Clock Ticking On Tax Hike Proposal
UPDATED 01/11/11 8:49 a.m.
SPRINGFIELD, Ill. (CBS) — The clock is ticking on Democrats’ tax hike in Springfield, and legislative leaders are now dialing back the proposal to win more votes before the deadline on Wednesday.
As CBS 2’s Susanna Song reports, Illinois Democrats say the proposed tax hike wouldn’t be as high as originally planned.
The proposed income tax would now stand at 5 percent rather than 5.25 percent, or an increase of 66 percent rather than 75 percent. The business tax rate would climb to 7 percent instead of the 8.4 percent rate.
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It appears from the shift that lawmakers are searching for votes in a last-minute effort to fix the state’s budget deficit, which could hit an estimated $15 billion this year. The deficit is so large that the government is borrowing money to make its annual contribution to retirement systems and is months behind in paying bills.
Democratic leaders want to pass something before the current General Assembly formally ends Wednesday at noon. After that, they lose some of their Democratic majority as well as “lame duck” legislators who might be persuaded to support a tax increase as they leave office.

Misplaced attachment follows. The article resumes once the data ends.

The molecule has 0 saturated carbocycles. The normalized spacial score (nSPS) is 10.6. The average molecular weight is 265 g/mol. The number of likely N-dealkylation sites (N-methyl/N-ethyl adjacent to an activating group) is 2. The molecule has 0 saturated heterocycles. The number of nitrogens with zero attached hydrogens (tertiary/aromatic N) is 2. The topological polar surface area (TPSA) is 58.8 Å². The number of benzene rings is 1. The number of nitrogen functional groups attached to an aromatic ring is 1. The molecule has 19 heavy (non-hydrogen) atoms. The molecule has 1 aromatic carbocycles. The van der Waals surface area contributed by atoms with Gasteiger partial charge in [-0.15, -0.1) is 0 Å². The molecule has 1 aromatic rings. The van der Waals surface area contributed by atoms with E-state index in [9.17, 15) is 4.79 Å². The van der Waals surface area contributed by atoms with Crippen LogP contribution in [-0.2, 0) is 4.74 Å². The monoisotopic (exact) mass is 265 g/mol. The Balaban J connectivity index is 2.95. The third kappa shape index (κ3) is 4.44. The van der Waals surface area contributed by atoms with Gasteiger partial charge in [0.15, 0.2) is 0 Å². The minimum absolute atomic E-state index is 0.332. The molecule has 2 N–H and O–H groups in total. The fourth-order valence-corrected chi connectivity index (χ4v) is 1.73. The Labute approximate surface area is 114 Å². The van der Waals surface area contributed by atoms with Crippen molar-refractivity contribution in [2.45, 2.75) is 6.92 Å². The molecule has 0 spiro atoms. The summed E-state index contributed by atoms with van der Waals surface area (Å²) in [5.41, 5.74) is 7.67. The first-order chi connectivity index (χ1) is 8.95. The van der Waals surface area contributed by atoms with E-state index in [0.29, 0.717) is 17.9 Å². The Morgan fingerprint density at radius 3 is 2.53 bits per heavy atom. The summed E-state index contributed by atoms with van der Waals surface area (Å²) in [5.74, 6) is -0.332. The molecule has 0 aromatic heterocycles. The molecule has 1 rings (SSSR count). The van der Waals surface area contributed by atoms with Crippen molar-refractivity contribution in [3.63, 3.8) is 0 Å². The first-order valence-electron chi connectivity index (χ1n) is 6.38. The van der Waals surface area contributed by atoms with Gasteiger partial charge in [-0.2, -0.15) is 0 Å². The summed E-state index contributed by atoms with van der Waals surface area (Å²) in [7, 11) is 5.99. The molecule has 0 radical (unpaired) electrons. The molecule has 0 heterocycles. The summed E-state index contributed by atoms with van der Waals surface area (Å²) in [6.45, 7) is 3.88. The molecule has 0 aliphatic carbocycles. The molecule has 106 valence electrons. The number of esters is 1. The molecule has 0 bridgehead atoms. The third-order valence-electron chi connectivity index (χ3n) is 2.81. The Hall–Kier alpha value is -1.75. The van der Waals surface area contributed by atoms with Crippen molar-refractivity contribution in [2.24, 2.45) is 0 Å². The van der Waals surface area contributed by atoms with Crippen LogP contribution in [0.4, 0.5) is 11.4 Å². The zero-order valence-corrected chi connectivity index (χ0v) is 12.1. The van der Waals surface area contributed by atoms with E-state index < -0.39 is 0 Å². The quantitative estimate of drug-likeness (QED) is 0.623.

But opponents say there should not be a tax increase right away, and instead, the new legislature should examine the state budget and chop away any unnecessary spending first.
Talks on the tax hike plan continued at the state Capitol even as the inaugural ball began at the Prairie Capital Convention Center on Monday evening.
CBS 2 Chief Correspondent Jay Levine was in Springfield Monday for the inauguration of Gov. Pat Quinn for his first full term.
He caught up with state House Speaker Mike Madigan (D-Chicago), who came out of the governor’s office after a lengthy meeting, and asked if reducing the tax hike from 5.25 percent to 5 percent would be enough to win over those who are against the plan.
“There are a lot of moving parts, so that’s just one thing,” Madigan said.
Still, early morning customers at the Golden Apple Diner, 2971 N. Lincoln Ave., some customers said the tax hike was simply necessary.
“We live in this state. I think we should do as much as we can to support the state, and if it has to raise from 3 to 5 percent, I guess we just have to trust the decisions of the people that we voted for,” said Rick Quinn.
CBS 2 Chief Correspondent Jay Levine expects no action on the tax hike bill until late in the afternoon. Lawmakers must first write a new bill, then convince members to support it.
Lawmakers expect to be working into the night on the bill.
Lawmakers are also looking at a dollar-a-pack increase in cigarette taxes, more than double the current rate.